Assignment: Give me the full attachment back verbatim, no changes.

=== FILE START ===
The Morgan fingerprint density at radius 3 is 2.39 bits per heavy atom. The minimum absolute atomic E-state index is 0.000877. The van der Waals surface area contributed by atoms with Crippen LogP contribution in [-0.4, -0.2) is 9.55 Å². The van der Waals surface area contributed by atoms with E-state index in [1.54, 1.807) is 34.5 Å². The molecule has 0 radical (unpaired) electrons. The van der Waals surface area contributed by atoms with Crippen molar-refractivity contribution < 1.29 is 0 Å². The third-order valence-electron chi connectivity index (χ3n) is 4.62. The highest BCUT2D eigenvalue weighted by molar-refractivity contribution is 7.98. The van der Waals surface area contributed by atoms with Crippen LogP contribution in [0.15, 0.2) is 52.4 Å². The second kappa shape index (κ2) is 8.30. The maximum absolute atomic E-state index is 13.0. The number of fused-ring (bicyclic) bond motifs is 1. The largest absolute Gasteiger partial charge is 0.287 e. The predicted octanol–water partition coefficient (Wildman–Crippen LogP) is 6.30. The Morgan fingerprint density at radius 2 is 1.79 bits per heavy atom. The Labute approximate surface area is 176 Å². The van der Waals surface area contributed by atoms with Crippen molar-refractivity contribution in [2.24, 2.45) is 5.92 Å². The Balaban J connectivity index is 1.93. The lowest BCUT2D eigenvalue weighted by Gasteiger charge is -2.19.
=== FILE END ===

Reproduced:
The Morgan fingerprint density at radius 3 is 2.39 bits per heavy atom. The minimum absolute atomic E-state index is 0.000877. The van der Waals surface area contributed by atoms with Crippen LogP contribution in [-0.4, -0.2) is 9.55 Å². The van der Waals surface area contributed by atoms with E-state index in [1.54, 1.807) is 34.5 Å². The molecule has 0 radical (unpaired) electrons. The van der Waals surface area contributed by atoms with Crippen molar-refractivity contribution < 1.29 is 0 Å². The third-order valence-electron chi connectivity index (χ3n) is 4.62. The highest BCUT2D eigenvalue weighted by molar-refractivity contribution is 7.98. The van der Waals surface area contributed by atoms with Crippen LogP contribution in [0.15, 0.2) is 52.4 Å². The second kappa shape index (κ2) is 8.30. The maximum absolute atomic E-state index is 13.0. The number of fused-ring (bicyclic) bond motifs is 1. The largest absolute Gasteiger partial charge is 0.287 e. The predicted octanol–water partition coefficient (Wildman–Crippen LogP) is 6.30. The Morgan fingerprint density at radius 2 is 1.79 bits per heavy atom. The Labute approximate surface area is 176 Å². The van der Waals surface area contributed by atoms with Crippen molar-refractivity contribution in [2.24, 2.45) is 5.92 Å². The Balaban J connectivity index is 1.93. The lowest BCUT2D eigenvalue weighted by Gasteiger charge is -2.19.